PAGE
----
The most likely way for disease to arrive on your farm is through the arrival of new animals, or the return of your own animals from elsewhere.
You can help to protect animals already on your farm against disease by separating them from the arriving animals until your vet is sure they are free of disease. This is referred to as quarantine and is a key part of reducing disease impact.
Disease may also develop within your stock at any time, so you will look to separate sick animals to protect your healthy animals. This is referred to as isolation and it allows sick animals to rest and recover and prevents disease spreading around the pen, group or wider farm.
The key adviser is your vet who will ensure the design of your own quarantine and isolation programmes form part of your Health and Biosecurity Plan.
You can take steps to prepare your farm so you can effectively quarantine or isolate animals
- Designate specific areas of your farm to be used for quarantine or isolation. You could require several areas at one time, for example:
- A quarantine area for newly arriving/returning animals
- An isolation area for animals in quarantine which develop disease
- An isolation area for resident animals which become sick
- These areas should:
- Be as far as possible from all other animals
- Be completely separate buildings with separate airspace, and double-fenced grazings
- Use separate equipment, if possible
- Have separate feed, water, drainage supplies and bedding
- Be adequately lit to allow effective inspection of animals
- Disinfectant footbaths placed at the isolation area entrance act as a barriers to disease:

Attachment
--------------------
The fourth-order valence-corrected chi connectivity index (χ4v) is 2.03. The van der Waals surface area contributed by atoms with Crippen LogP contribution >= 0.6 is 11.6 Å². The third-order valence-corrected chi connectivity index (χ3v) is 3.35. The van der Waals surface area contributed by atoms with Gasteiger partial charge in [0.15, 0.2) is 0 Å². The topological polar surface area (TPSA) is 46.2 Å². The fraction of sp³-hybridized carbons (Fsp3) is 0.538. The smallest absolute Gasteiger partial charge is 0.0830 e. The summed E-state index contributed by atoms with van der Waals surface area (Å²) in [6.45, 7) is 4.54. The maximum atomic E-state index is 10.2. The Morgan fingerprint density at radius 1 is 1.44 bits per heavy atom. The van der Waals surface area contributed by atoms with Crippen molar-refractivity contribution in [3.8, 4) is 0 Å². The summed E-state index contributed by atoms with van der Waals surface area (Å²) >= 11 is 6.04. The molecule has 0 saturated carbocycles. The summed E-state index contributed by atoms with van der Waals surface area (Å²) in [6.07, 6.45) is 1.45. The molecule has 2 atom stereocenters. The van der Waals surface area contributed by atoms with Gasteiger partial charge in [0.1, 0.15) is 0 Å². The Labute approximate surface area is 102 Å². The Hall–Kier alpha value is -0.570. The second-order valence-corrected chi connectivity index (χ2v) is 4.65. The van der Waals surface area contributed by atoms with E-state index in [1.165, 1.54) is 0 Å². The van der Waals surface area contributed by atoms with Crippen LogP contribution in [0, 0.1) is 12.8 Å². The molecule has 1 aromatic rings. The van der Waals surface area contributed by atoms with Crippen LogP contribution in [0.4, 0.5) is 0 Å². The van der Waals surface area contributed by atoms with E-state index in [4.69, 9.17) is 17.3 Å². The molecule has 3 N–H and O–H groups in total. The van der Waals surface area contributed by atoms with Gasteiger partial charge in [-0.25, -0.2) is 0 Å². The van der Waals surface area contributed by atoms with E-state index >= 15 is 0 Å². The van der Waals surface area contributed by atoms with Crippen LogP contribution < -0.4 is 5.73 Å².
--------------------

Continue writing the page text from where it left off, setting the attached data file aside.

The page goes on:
When managing animals that are in quarantine and isolation day-to-day
- Make all farm staff fully aware of recommended separation procedures
- Best practice is for separate staff to take responsibility for tending animals in quarantine or isolation, using separate Personal Protective Equipment
- Where it is not possible to use separate staff:
- Use separate Personal Protective Equipment
- Tend to these animals last, after healthy animals
- Always disinfect or change Personal Protective Equipment after the tending routine is complete
- Inspect animals in quarantine regularly and look closely for signs of disease
- If you identify signs of disease contact your vet immediately regarding diagnosis, treatment and future management
- Inspect animals in isolation regularly, monitor closely and report progress to your vet
- Take care when handling and disposing of contaminated bedding, waste and feed
Veterinary advice is required on specific aspects of quarantine and isolation
- The length of quarantine required – this must cover incubation periods of most acute infectious diseases, so may be 6 weeks or longer, or the time for test results to be received
- Import permits for imported animals – check with Animal and Plant Health Agency
- Release of animals from quarantine – formal notices may be required